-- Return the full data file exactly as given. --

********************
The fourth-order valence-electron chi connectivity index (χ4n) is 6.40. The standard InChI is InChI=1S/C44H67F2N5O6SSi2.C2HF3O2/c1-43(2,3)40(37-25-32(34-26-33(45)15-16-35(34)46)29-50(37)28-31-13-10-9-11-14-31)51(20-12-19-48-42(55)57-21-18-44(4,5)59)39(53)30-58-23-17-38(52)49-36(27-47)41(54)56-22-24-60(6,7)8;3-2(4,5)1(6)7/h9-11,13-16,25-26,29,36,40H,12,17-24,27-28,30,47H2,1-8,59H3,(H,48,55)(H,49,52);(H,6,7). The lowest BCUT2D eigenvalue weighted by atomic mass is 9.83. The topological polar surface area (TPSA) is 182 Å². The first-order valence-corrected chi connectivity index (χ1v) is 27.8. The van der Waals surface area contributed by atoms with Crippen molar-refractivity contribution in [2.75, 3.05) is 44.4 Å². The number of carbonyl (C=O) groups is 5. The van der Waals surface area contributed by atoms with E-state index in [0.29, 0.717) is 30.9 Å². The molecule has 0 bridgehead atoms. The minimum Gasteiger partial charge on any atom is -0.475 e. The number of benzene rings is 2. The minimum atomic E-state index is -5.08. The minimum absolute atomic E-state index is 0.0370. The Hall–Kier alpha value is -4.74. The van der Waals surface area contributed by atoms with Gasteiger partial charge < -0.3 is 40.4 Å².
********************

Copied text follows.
The fourth-order valence-electron chi connectivity index (χ4n) is 6.40. The standard InChI is InChI=1S/C44H67F2N5O6SSi2.C2HF3O2/c1-43(2,3)40(37-25-32(34-26-33(45)15-16-35(34)46)29-50(37)28-31-13-10-9-11-14-31)51(20-12-19-48-42(55)57-21-18-44(4,5)59)39(53)30-58-23-17-38(52)49-36(27-47)41(54)56-22-24-60(6,7)8;3-2(4,5)1(6)7/h9-11,13-16,25-26,29,36,40H,12,17-24,27-28,30,47H2,1-8,59H3,(H,48,55)(H,49,52);(H,6,7). The lowest BCUT2D eigenvalue weighted by atomic mass is 9.83. The topological polar surface area (TPSA) is 182 Å². The first-order valence-corrected chi connectivity index (χ1v) is 27.8. The van der Waals surface area contributed by atoms with Crippen molar-refractivity contribution in [2.75, 3.05) is 44.4 Å². The number of carbonyl (C=O) groups is 5. The van der Waals surface area contributed by atoms with E-state index in [0.29, 0.717) is 30.9 Å². The molecule has 0 bridgehead atoms. The minimum Gasteiger partial charge on any atom is -0.475 e. The number of benzene rings is 2. The minimum atomic E-state index is -5.08. The minimum absolute atomic E-state index is 0.0370. The Hall–Kier alpha value is -4.74. The van der Waals surface area contributed by atoms with Gasteiger partial charge < -0.3 is 40.4 Å².